Ezekiel 40:45. Therefore שָׁמַר מִשְׁמֶרֶת-.וַיְדבֵּר אֵלָי means: the waiting upon a business, to take care of an office, to attend to it. To make prominent the significance of temple and altar, the priestly service in respect to the house is kept separate from that with respect to the altar in Ezekiel 40:46, yet so that the significant general character of those ministering according to Ezekiel 40:44 is not thereby abolished.—The sons of Zadok are selected not as Aaronites in particular, but from among the sons of Levi (see the fuller treatment of this point on Ezekiel 44:15).—הַקְּרֵבִים is the general expression for the priestly function in general, as is also שָׁרַת (Hebrews 7:19; James 4:8).

Ezekiel 40:47. A finishing off with the inner court by stating its length and breadth as 100 cubits each, forming a square, at the same time already making mention of its proper furniture, namely, the altar before the house, the altar of burnt-offering. On this comp. on Ezekiel 43:13 sq.

Ezekiel 40:48-49. The Porch of the Temple

The description is surprisingly short in comparison with that of the parts previously delineated, and likewise when we compare it with the description of Solomon’s temple, in which reversely the courts are briefly treated of. Hengst. explains this latter circumstance from the familiarity of the people with the courts, while this had to be compensated for by a copious description of the part of the sanctuary inaccessible to them; and makes Ezekiel refer back to this description, and only in the case of the courts to enter more into detail in consideration of the people, and especially those of them to whom the courts might be wholly unknown.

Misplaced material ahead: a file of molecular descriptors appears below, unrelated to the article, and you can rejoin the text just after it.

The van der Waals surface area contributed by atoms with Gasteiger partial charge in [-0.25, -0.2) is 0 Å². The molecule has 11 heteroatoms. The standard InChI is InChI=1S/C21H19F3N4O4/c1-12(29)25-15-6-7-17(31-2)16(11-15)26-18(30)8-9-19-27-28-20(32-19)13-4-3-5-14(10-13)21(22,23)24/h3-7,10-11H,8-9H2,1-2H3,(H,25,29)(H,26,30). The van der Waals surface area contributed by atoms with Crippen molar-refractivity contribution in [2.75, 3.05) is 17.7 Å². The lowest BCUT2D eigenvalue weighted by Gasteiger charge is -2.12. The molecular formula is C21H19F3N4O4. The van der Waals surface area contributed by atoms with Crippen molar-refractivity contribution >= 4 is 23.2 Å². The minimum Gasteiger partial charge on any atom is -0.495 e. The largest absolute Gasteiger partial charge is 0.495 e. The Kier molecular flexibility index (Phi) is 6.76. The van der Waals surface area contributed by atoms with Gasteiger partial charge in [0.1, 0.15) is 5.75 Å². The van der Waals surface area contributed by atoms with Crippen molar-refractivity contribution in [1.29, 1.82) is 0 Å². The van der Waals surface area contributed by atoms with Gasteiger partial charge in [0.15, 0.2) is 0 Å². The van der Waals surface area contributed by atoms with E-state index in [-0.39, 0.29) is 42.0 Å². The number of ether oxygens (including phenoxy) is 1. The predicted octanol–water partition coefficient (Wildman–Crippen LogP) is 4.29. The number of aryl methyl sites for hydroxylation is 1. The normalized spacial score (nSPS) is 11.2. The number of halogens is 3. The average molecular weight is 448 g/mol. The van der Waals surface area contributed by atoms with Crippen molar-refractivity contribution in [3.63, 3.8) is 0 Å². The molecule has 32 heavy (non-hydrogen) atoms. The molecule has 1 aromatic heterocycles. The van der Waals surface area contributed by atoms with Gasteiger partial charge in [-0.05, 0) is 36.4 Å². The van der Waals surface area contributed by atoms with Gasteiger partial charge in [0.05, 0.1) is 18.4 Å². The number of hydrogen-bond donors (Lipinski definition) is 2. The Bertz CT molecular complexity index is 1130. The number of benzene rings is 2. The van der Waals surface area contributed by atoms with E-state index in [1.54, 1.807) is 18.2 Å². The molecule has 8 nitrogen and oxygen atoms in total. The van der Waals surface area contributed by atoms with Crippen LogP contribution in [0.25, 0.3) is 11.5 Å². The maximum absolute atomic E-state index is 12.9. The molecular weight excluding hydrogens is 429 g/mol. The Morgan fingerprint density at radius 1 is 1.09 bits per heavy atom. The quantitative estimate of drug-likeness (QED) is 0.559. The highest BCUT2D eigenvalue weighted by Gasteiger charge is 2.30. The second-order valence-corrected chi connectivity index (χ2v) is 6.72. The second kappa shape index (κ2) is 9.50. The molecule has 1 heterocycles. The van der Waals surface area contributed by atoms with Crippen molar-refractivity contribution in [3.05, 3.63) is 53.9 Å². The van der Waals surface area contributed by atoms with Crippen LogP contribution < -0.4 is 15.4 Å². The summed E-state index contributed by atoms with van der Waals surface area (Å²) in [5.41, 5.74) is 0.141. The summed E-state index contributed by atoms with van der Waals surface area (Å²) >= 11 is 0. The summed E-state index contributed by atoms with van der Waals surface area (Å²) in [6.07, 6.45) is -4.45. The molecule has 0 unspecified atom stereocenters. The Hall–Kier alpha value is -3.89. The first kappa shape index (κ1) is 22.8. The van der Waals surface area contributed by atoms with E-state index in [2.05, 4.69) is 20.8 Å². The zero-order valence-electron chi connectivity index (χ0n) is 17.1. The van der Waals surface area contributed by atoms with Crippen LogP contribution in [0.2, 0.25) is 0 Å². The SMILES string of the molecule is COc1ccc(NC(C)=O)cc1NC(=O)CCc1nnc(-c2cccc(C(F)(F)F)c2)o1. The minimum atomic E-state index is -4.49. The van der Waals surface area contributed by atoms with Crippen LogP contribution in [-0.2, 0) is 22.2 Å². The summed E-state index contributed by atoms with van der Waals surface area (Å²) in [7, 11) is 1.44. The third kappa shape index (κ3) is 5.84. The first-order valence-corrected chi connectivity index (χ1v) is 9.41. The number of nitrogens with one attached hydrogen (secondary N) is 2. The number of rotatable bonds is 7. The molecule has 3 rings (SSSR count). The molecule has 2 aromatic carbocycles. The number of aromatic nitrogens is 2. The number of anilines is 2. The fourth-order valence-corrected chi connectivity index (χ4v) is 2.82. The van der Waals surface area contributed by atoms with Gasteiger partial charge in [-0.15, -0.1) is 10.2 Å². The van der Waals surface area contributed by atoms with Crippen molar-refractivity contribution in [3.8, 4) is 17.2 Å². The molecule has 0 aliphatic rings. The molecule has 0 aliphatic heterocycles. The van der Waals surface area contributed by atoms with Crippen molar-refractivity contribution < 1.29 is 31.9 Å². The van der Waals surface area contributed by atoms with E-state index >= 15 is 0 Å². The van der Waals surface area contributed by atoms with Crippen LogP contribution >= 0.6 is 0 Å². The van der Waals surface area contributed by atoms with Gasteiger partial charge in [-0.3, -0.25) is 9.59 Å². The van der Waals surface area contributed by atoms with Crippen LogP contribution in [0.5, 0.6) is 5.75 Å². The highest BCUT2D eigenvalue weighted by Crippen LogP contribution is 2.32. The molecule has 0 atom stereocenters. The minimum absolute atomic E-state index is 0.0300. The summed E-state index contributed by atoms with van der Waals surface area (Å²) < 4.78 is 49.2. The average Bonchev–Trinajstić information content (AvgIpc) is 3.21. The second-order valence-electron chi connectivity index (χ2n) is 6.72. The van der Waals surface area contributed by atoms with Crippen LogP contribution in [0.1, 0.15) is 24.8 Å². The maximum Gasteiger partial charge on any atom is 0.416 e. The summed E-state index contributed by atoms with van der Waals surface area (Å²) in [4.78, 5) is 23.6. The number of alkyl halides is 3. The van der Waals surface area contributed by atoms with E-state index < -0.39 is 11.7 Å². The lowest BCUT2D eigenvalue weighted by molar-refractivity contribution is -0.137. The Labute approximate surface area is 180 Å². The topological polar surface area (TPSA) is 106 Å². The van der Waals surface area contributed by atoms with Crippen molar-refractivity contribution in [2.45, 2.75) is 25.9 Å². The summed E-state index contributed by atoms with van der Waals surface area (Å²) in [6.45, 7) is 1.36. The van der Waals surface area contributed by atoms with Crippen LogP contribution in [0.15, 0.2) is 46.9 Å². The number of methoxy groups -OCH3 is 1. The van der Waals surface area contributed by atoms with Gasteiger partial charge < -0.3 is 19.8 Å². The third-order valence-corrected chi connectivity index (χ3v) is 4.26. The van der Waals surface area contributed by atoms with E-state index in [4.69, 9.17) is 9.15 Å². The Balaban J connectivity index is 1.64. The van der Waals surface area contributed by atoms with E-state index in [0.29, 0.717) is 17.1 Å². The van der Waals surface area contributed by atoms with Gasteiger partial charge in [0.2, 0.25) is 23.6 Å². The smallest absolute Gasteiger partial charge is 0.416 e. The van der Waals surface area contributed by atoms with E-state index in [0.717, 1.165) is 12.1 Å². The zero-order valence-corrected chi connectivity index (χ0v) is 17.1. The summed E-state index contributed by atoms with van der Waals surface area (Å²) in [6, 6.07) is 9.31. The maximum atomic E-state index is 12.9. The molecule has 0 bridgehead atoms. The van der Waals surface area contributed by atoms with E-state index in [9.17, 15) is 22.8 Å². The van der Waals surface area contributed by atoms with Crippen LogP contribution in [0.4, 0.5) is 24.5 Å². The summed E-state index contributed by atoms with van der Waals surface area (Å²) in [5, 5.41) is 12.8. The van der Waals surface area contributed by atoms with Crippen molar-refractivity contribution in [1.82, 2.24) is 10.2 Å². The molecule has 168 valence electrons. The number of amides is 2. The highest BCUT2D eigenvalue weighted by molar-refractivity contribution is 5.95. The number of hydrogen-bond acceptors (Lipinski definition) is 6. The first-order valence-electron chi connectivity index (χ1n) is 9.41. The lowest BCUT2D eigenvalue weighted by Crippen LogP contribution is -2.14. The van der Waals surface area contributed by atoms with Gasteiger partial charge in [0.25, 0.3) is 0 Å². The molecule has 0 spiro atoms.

Ezekiel 40:48 describes the porch before the holy place (1 Kings 6:3), by giving the measurement of its two pillars, and the breadth of the gate. The expressions: on this side, and: on that, easily explain themselves as regards the corner pillar on each side, but not sufficiently in respect to the breadth of the gate. What is meant there by מִפּוֹ מִפּוֹ? This statement cannot be occasioned merely by the pillar on this side and on that, but must have its cause in the construction of the gate, which then (comp. on Ezekiel 40:11) would be represented as a barricade with two halves, which had their hinges on the respectively contiguous corner pillars, so that from this construction the measure of each half of the gate is given by itself; so here and so there. The measurement of the gate given in the text comes out still more plainly if each half of the gate (probably lattice-work) shut up only a part, its own part, of the breadth of the porch; and since this made up only three cubits on either side, a breadth of five cubits remained open in the middle for looking in and walking in. This view of Kliefoth’s (also Hengstenberg’s) harmonizes exactly with the measurements which immediately follow; whereas Keil, with an entire breadth of sixteen cubits, has only six cubits left for the breadth of the gate. For Ezekiel 40:49, which measures twenty cubits for the length of the porch of the temple, that is, from east to west (comp. 1 Kings 6:3), gives its breadth, hence from north to south, or vice versâ, at eleven cubits, both measurements being taken in the light, and hence excluding the thickness of the walls. This interior breadth of the porch is shown to belong also to the outside by the statement: and that (also) at the steps, sq.; namely, the breadth was eleven cubits. The stair extended in equal breadth before the porch. In this way, as Kliefoth observes, the porch was wider by half a cubit on either side than the door leading from the porch into the holy place (Ezekiel 41:2), which door was thereby rendered as visible as its character of fixing the length of the porch demanded. [Hengst., referring to the ten cubits’ breadth of the porch in Solomon’s temple, supposes the eleventh cubit here to be occupied by the posts of the door on both sides.] From the height (six cubits), Ezekiel 41:8, Hengst. estimates the number of the steps, which is not given, to be “probably fourteen.” Kliefoth and Hengstenberg compute the entire breadth of the portal, inclusive of the two corner pillars (5 + 5), to be twenty-one cubits. For enclosing the porch from the pillars to the east wall of the temple, we have to suppose, as with the gates of the court, side-walls ( “Elammoth”), which Keil puts down at two and a half cubits each, so that the five cubits broad pillars would have only half their breadth on the inside of the porch. [Hengst., in opposition to most expositions of Solomon’s temple, holds that the length of the porch of the temple given here “corresponds to that of the porch in Solomon’s temple in 1 Kings 6:3”] The height of the two corner pillars of the porch, which also is wanting in Ezekiel’s vision, is supplied by Hengst., from 2 Chronicles 3:4 (Josephus, Arch. 8:3. 2), as 5 cubits thick and 120 cubits high. The עַמֻּדִים, two in number, are set down as “at” or “beside” the corner pillars (the “Elim”), which remind us of “Jachin” and “Boaz” in Solomon’s temple (1 Kings 7:15 sq.), and, doubtless, for that very reason their position is not given more exactly. Kliefoth and Hitzig place them one at each side of the steps; and the same is done by Hengst., who says, regarding their import: taken away by the Chaldeans, Jeremiah 52:20 sq., they were “as it were the programme of the temple and of the kingdom of God represented by it; they represented what the people of God have in their God: Jachin (‘He establishes me’) and Boaz (‘in Him strong’); made of brass, very thick, uniform to the top, they are a figure of the unchangeable stability and strength which was only in appearance practically disproved by the Chaldeans,” etc.—The Septuagint is all confused in these verses; for example, its statement that the steps were ten rests on this, that it has transformed אֲשֶׁר into the similar עֶשֶׂר. Böttcher, Hitzig, and Maurer ground thereon their treatment of the text, and Hävernick is simply at a loss what to make of it.